Kings Park school administrators given raises
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The Kings Park school board has approved raises for 13 district administrators and contract employees.
The 1.75 percent salary increases, approved in a 3-1 vote at Tuesday night's board meeting, will take effect for the 2013-14 school year. Among the increases: Superintendent Susan Agruso is scheduled to receive $216,376; Assistant Superintendent Ralph Cartisano, $182,849; and Assistant Superintendent Philip Kenter, $139,805.
Other employees who will receive increases include the senior stenographer to Cartisano at $53,968; transportation supervisor at $58,077; and district clerk at $36,792.
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Combined, the 13 raises represent a total of about $19,000, Agruso said.
The raises were included in the nearly $83 million budget passed in May, which called for cutting the equivalent of 11.4 full-time teaching posts.
A parent who spoke at the meeting decried the board's decision. "I just find it very hard to believe you're going to have more kids in the classroom, but you got rid of teachers and everyone gets raises," said the woman, who later declined to be identified. "That's not fair to the children."
Board president Marie Goldstein said the layoffs were "unfortunate . . . but at this point this is the decision that the board has made. I do believe that our students will still have a sound education."
Board member Tom Locascio said it was important to remember that the 13 employees have taken pay freezes for several years, while "the teachers' increase alone this year in comparison, under the current contract, is more than $1 million."
"We've got to show that this board is committed to our employees -- all of our employees, not just our teachers . . . but the folks in central office that do put in incredibly long hours to make sure that this whole operation runs," he said.
Locascio, Goldstein and Charles Leo voted for the salary increases. Liz Barrett was not present, and Diane Nally voted no.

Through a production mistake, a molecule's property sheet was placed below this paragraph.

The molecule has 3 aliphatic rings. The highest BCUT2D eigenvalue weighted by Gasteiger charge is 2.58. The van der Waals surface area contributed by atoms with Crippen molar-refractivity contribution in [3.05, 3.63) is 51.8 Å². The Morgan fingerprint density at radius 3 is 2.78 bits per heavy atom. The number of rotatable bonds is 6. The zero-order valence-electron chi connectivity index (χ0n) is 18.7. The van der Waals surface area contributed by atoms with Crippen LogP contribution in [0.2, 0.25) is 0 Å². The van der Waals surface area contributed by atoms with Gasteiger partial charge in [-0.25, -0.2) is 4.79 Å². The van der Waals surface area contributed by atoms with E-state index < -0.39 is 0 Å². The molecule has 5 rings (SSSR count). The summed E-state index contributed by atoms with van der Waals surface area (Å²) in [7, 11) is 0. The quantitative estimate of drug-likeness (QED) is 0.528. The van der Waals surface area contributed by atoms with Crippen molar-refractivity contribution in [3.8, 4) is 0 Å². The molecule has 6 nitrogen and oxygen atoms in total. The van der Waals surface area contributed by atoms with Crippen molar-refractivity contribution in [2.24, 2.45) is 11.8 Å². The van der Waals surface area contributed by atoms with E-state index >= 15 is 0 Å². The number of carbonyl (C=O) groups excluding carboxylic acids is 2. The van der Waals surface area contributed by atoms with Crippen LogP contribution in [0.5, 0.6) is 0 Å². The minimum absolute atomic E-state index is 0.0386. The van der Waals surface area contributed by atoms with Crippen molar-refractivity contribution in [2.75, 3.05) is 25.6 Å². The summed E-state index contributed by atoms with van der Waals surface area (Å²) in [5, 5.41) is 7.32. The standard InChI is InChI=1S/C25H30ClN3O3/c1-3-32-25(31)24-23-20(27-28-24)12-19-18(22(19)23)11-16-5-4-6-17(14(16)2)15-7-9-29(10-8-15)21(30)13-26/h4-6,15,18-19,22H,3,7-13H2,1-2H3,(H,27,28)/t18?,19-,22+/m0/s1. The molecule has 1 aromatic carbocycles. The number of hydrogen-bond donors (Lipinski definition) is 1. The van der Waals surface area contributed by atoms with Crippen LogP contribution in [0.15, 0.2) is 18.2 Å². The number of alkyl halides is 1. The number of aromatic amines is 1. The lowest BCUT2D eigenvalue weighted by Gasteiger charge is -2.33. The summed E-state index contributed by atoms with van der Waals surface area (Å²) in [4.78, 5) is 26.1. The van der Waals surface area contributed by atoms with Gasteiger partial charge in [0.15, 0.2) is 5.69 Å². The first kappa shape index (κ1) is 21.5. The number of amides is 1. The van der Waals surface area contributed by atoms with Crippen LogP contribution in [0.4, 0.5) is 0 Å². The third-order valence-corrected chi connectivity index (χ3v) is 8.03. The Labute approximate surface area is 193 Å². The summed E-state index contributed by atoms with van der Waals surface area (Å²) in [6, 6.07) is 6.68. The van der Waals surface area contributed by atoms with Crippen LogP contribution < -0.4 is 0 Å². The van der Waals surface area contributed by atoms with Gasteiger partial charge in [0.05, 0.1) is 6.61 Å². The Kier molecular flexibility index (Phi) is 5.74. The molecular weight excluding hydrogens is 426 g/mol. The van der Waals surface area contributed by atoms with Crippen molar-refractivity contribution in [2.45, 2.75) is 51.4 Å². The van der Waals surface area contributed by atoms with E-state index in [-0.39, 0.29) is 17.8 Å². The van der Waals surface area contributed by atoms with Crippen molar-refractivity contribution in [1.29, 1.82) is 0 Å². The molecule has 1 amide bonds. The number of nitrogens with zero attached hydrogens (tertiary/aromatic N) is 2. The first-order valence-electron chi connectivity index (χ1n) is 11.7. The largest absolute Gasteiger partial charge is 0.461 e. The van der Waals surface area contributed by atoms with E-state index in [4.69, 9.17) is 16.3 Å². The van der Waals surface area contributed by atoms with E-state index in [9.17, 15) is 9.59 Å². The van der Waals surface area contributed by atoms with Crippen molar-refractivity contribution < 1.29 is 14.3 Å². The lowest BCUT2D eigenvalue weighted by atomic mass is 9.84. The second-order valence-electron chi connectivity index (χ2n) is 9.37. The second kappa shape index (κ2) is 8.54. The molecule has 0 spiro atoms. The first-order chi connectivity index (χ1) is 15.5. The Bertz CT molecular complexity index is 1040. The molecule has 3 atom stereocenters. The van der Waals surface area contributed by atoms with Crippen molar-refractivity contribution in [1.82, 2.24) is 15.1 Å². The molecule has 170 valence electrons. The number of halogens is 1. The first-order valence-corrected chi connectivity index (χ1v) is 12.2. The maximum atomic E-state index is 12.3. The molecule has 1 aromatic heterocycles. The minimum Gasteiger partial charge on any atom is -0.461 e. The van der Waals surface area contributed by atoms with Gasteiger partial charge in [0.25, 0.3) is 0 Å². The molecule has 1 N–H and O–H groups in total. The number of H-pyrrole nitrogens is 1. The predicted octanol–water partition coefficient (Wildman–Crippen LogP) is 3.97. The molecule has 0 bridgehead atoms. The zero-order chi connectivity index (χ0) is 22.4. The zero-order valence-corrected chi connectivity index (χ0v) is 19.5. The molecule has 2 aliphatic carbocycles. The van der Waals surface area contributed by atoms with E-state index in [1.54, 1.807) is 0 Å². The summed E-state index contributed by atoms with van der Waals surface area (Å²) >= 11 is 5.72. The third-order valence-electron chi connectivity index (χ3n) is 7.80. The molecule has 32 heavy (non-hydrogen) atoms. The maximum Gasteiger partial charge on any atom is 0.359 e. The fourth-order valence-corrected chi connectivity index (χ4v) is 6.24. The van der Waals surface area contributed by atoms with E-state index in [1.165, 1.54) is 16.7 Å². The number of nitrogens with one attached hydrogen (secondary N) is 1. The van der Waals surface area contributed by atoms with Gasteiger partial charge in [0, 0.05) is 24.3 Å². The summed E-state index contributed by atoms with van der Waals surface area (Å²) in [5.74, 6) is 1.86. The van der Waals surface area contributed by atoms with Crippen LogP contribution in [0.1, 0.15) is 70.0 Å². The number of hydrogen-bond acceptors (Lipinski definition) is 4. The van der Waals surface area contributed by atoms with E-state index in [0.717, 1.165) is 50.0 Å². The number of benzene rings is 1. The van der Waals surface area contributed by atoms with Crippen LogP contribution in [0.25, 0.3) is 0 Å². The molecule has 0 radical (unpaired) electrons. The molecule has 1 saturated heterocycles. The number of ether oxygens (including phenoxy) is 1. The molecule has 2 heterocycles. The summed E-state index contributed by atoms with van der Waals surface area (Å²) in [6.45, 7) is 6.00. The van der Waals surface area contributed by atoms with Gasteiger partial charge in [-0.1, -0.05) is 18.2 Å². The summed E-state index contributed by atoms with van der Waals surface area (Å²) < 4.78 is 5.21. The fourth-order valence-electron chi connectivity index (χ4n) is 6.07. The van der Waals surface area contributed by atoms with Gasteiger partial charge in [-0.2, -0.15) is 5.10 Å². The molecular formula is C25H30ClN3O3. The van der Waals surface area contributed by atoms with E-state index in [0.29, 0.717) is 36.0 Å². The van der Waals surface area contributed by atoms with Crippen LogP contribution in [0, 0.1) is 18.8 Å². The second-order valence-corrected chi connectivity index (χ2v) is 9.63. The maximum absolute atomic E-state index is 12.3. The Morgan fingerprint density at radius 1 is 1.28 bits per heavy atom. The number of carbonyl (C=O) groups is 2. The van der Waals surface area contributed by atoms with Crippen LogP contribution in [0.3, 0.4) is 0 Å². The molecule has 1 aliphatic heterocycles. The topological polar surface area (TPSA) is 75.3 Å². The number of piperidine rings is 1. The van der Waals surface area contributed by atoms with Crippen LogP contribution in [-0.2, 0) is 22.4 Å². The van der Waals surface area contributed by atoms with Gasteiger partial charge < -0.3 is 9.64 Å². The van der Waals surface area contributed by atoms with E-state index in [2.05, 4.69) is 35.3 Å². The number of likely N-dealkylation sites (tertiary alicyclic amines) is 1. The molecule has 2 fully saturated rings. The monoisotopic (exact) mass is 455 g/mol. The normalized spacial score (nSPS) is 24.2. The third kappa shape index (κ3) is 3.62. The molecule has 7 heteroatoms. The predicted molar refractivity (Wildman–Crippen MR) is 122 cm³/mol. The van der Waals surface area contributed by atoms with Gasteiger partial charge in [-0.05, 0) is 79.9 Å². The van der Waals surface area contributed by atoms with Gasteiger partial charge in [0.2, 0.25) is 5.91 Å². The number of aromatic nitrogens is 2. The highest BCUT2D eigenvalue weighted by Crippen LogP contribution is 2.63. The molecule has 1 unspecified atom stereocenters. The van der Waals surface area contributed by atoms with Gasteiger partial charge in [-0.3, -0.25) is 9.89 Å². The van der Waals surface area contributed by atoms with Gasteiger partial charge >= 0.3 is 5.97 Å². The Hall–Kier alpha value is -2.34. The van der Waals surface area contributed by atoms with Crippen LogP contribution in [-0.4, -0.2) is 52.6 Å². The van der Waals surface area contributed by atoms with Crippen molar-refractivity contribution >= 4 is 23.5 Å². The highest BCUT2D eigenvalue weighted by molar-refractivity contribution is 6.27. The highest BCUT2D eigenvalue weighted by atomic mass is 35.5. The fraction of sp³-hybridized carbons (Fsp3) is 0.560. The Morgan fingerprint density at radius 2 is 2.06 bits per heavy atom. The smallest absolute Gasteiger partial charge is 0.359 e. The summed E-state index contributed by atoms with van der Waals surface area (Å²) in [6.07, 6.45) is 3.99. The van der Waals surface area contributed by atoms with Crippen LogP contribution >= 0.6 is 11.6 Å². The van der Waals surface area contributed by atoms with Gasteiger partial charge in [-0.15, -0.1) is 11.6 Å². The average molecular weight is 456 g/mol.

After being pressed by Goldstein to reveal why she voted no, Nally said she disagreed with a provision that would allow the employees to use 90 days of their accumulated sick days at retirement to pay for their portion of health insurance premiums.
"We are in, right now, very uncertain times as far as our financial stability over the next few years, especially since we don't have teachers' contracts," said Nally, referencing the fact that the Kings Park teachers union just completed the second year of working under a contract that expired in June 2011.
Goldstein said the benefit of using accumulated sick days toward health insurance premiums is in the current teacher contract and since contract employees retire sporadically, it wouldn't impact the district all at once.
Jim Pappas, president of the Kings Park Classroom Teachers Association -- a union of about 290 teachers and guidance counselors -- said the comparison between teachers and contract employees in the central office was "apples and oranges."
"When you're cutting programs, when class sizes are enormous, when you're making it very difficult for some students to get the attention that they used to in the past - to take a raise like that, some might consider it ill-advised," he said, adding that the step increases for teachers are contract obligations since teachers start at lower salaries.
Agruso said the board has tried to "standardize contracts" between its employees and have been "gradually putting in some provisions that are comparable to what are in the teacher union contracts. . . . Everybody has to do their part."